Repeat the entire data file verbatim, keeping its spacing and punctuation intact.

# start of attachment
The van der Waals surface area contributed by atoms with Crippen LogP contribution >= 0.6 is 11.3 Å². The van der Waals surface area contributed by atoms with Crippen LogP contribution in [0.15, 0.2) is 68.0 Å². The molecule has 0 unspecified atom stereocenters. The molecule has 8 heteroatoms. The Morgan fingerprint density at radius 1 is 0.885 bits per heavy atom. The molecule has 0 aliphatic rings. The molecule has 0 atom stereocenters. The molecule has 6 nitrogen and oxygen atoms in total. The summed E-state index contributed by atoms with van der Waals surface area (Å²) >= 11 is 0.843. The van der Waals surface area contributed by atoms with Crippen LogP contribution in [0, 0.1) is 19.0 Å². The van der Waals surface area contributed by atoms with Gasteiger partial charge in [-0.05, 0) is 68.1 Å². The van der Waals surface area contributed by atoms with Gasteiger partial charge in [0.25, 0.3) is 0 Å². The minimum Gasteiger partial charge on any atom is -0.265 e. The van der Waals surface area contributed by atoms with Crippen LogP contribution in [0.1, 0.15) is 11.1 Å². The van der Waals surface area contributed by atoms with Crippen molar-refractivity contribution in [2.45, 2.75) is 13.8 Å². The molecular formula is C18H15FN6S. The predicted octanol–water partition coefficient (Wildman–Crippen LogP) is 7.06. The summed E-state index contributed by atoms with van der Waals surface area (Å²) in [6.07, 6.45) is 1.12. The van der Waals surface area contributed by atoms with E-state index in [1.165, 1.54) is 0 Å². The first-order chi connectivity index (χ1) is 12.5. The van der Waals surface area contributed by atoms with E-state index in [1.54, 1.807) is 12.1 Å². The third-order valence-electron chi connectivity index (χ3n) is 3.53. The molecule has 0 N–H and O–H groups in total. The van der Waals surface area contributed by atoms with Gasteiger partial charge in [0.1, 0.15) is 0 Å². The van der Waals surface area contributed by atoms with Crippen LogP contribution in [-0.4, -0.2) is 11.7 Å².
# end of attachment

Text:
The van der Waals surface area contributed by atoms with Crippen LogP contribution >= 0.6 is 11.3 Å². The van der Waals surface area contributed by atoms with Crippen LogP contribution in [0.15, 0.2) is 68.0 Å². The molecule has 0 unspecified atom stereocenters. The molecule has 8 heteroatoms. The Morgan fingerprint density at radius 1 is 0.885 bits per heavy atom. The molecule has 0 aliphatic rings. The molecule has 0 atom stereocenters. The molecule has 6 nitrogen and oxygen atoms in total. The summed E-state index contributed by atoms with van der Waals surface area (Å²) >= 11 is 0.843. The van der Waals surface area contributed by atoms with Crippen LogP contribution in [0, 0.1) is 19.0 Å². The van der Waals surface area contributed by atoms with Gasteiger partial charge in [-0.05, 0) is 68.1 Å². The van der Waals surface area contributed by atoms with Gasteiger partial charge in [0.25, 0.3) is 0 Å². The minimum Gasteiger partial charge on any atom is -0.265 e. The van der Waals surface area contributed by atoms with Crippen LogP contribution in [0.1, 0.15) is 11.1 Å². The van der Waals surface area contributed by atoms with Crippen molar-refractivity contribution in [2.45, 2.75) is 13.8 Å². The molecular formula is C18H15FN6S. The predicted octanol–water partition coefficient (Wildman–Crippen LogP) is 7.06. The summed E-state index contributed by atoms with van der Waals surface area (Å²) in [6.07, 6.45) is 1.12. The van der Waals surface area contributed by atoms with E-state index in [1.165, 1.54) is 0 Å². The first-order chi connectivity index (χ1) is 12.5. The van der Waals surface area contributed by atoms with E-state index in [1.54, 1.807) is 12.1 Å². The third-order valence-electron chi connectivity index (χ3n) is 3.53. The molecule has 0 N–H and O–H groups in total. The van der Waals surface area contributed by atoms with Gasteiger partial charge in [0.1, 0.15) is 0 Å². The van der Waals surface area contributed by atoms with Crippen LogP contribution in [-0.4, -0.2) is 11.7 Å².